Fiction: Grove of Graves

Nea looked up from her own weeding to where her mother knelt beneath the grave trees, digging at the new plants which sprouted now that spring had started. While the men dug the graves and planted the grave trees, it was the women’s job to keep the family grove clear of weeds and other plants. The grove was, after all, sacred ground and weeds and other plants was hardly the thing that should grow in such a place.

“Keep your eyes on the job at hand,” her mother said without looking up. “The faster we finish, the faster we can return home. I do not like the look of the gathering clouds.”

“I was just wondering about the weeds – there seems to be a lot of them this year. More than I remember from previous years.”

“Just old wives’ tales,” her mother snapped, though she did pause now and looked around the grove. “It means nothing. Nothing at all.” She stood, dusted her knees, acted as if she was worried about the storm clouds and not the weeds that had taken hold of the grove. “Best we gather the weeds we’ve already removed and burn them now. They will already be difficult to get rid of. We don’t need the rain soaking them as well.”

“Yes, mother,” Nea said, picking up the large basket of weeds she had gathered. With the sky darkening and the sprouting, rambling weeds mocking the graves of their family, it was eerie beneath the boughs. Her mother clutched two smaller, but no less full baskets under her arms as they left the family graves for the village.

To the north of their grove stood the tall, matted trees of the Swallowtail family – the richest and oldest of the village. To the south, hugging a stream, was a grove of ancient willows which had belonged to a family from a village which had been razed long ago during the First Midland Wars. Only now the family’s trees were starting to perish as the souls of those buried beneath them crossed the Veil into the undying world beyond. Still, no one drank from the stream’s water, which was icy cold even during summer.

Nea’s eyes followed the stream to where it disappeared into the vast shadows of the Great Brenoth Wood.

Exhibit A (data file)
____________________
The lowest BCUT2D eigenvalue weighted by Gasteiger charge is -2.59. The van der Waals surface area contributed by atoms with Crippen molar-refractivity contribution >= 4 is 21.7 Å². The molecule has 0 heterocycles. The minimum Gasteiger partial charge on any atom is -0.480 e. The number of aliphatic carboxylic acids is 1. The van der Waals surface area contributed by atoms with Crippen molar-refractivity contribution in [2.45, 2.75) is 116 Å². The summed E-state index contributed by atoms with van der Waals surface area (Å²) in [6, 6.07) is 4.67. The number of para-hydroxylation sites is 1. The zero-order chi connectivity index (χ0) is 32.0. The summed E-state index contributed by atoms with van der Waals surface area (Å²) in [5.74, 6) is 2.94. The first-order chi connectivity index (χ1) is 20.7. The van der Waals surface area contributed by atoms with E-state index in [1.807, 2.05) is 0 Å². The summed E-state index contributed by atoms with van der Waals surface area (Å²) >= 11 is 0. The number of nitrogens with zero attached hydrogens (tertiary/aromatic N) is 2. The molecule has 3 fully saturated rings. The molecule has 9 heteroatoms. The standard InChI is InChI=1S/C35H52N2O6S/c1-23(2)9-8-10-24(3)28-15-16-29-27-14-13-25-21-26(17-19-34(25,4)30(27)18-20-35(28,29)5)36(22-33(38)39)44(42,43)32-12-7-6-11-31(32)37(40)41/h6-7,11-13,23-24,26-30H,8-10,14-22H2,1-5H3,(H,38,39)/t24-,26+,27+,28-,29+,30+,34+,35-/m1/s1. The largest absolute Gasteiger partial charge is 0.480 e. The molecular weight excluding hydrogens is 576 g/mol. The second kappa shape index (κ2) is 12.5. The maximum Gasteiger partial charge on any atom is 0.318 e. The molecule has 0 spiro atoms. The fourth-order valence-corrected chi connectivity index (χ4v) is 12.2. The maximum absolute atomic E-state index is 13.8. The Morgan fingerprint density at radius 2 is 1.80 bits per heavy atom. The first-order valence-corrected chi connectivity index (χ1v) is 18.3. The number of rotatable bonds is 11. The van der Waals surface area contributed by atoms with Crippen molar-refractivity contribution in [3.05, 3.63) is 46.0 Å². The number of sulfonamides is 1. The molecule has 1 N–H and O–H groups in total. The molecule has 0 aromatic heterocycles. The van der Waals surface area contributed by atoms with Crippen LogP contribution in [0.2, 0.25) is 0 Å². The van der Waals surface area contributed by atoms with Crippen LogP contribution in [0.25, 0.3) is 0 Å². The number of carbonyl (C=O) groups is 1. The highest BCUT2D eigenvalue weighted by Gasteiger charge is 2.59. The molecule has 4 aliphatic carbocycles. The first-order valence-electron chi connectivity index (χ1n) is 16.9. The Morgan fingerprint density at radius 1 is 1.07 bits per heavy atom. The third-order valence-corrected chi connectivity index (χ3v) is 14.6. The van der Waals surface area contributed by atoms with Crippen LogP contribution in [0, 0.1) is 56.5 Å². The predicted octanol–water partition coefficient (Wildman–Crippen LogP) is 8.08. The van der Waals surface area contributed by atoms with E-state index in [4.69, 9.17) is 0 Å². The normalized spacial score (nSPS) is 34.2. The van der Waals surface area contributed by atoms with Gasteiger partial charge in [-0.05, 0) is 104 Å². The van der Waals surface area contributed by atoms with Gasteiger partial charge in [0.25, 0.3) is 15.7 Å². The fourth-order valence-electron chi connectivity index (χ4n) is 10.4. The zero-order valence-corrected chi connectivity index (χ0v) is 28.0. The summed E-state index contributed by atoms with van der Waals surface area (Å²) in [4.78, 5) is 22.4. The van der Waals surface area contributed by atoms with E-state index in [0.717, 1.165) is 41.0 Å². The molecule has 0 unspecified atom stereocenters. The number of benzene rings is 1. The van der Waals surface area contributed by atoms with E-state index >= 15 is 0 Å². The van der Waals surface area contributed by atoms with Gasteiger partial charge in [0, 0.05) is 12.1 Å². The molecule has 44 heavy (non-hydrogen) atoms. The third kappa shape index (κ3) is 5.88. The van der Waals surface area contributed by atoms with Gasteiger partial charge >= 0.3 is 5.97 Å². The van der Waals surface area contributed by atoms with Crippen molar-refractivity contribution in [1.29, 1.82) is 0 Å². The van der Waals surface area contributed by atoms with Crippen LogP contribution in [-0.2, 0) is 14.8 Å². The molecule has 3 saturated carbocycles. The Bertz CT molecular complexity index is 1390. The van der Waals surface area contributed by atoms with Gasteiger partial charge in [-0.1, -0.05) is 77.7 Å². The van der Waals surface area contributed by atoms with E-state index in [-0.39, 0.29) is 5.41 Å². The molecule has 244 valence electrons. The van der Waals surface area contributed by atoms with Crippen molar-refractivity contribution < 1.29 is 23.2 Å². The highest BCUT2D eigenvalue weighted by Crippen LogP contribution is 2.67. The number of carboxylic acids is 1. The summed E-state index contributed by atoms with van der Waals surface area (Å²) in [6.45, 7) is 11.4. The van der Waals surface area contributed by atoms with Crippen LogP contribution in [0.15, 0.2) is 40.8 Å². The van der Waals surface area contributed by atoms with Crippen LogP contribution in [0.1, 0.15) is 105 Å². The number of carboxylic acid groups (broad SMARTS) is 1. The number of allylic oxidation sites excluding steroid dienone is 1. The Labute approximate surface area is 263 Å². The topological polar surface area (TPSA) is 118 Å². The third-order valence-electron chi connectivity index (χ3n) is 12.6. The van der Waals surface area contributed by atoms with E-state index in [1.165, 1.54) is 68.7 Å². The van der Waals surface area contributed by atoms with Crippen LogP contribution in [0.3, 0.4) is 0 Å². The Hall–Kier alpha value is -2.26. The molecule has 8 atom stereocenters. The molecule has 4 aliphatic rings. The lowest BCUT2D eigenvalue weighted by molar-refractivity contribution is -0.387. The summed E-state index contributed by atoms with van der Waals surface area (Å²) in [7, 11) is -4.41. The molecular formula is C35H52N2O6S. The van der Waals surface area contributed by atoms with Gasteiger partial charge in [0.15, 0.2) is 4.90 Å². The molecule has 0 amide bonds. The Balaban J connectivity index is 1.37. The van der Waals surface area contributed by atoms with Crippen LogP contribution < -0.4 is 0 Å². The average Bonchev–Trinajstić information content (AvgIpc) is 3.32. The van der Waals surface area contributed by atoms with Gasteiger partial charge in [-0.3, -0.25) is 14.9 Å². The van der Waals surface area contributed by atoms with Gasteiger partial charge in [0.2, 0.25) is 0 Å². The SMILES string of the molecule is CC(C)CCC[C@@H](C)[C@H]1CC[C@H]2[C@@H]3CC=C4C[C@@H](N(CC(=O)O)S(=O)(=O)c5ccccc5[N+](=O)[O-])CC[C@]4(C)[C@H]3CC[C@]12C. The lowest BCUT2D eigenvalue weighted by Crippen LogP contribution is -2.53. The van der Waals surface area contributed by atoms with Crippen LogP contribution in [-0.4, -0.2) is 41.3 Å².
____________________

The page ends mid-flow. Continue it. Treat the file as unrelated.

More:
“Where is your mind today, Nea?” her mother scolded.

“The Nithin are coming this week.”

“We have no need to fear them,” her mother said. She grabbed her daughter’s arm, dropping one of the baskets, and pulled her close. “I have kept you safe from them through all the years they had to look for you. You are safe now. We all are.”

“What about the children?”

“No one will die tonight,” her mother said and nodded to herself. “I made sure of that.” She touched her daughter’s cheek. “There will be no planting of trees this week. I promise you. Now, help me pick up the weeds I dropped. We should get back to the village. I want the grave weeds burned before the rain starts.”

When they reached the edge of the village, one of the children, Hermahn, ran up to them.

“They say the Nithin are coming tonight!” he stuttered. “Ma’ Nea, I do not want them to find me and take me away!”

“Do not worry so, Hermahn! No one is going to take you anywhere. Your blood is clean. Come, help me carry these home.”

“But how do you know, Ma’ Nea?” His eyes widened. “Did the ancestors tell you?” He stared off into the distance to where the grave groves stood.

“They did,” Nea’s mother said, glancing to her daughter. “They told me no one would be taken tonight.”

Nea was surprised that her mother managed to lie so easily to the child. But the older woman had put on her own hiding cloak and had gone around the village to see whether any of the children had Ruon blood and could see her. But it was only Nea who, heart in her throat, was able to see her mother walking from house to house. Suddenly she felt as if she was seven years old again and ready to be tested the first time.

She barely remembered the night the Nithin was supposed to take her. Her mother had given her some foul tasting concoction that dulled her senses before she was placed between the other children around her age. They spent the night outside on the village green. Nea could only remember her mother’s words vaguely through the dulling of her senses. 

“Do not look at them. Never at them. Look away or past them. Never make eye contact. If you do, they will take you away.”

She did as she was told, gazing off into the distance before moving her gaze in the direction of her house. She swore she could see her mother’s shadow at the window. 

“Look, the Nithin has come!”

Nea, started at the voice and for a moment thought it had been her own. But it was another child who had spoken and now pointed directly at the two approaching Nithin. The women started circling the group of children. 

“There’s nothing there,” Nea said. “You should not lie.” Nea looked to her own home again, but the child kept repeating and pointing at the two Nithin. 

“Don’t you see them?” he kept asking. None of the children dared to look in the direction the boy was pointing. They all knew what it meant if you saw the Nithin on this night.

“You are just excited,” Nea said. “There is no one there. You must be seeing shadows.” Nea tried to get sense into him, but it did not work. Just as she was about to press his pointing hand down, the boy gasped and clutched at his neck where a speck of blood appeared. He fell backward, his head hitting the ground sharply, but he made no sound. Nea stared at the dead boy, willing herself to look at his dead eyes instead of looking back at the Nithin who had killed him for being able to see them. It was all the proof they needed to know he had Ruon blood. 

The other children screamed and ran for their houses. Nea stood as well, backing away before stumbling to her house. But, unlike the other children, she did not have to beat upon the door before being let in. The shadow at the window had been her mother and now she gathered her child in her arms and slammed the door against the night and the Nithin.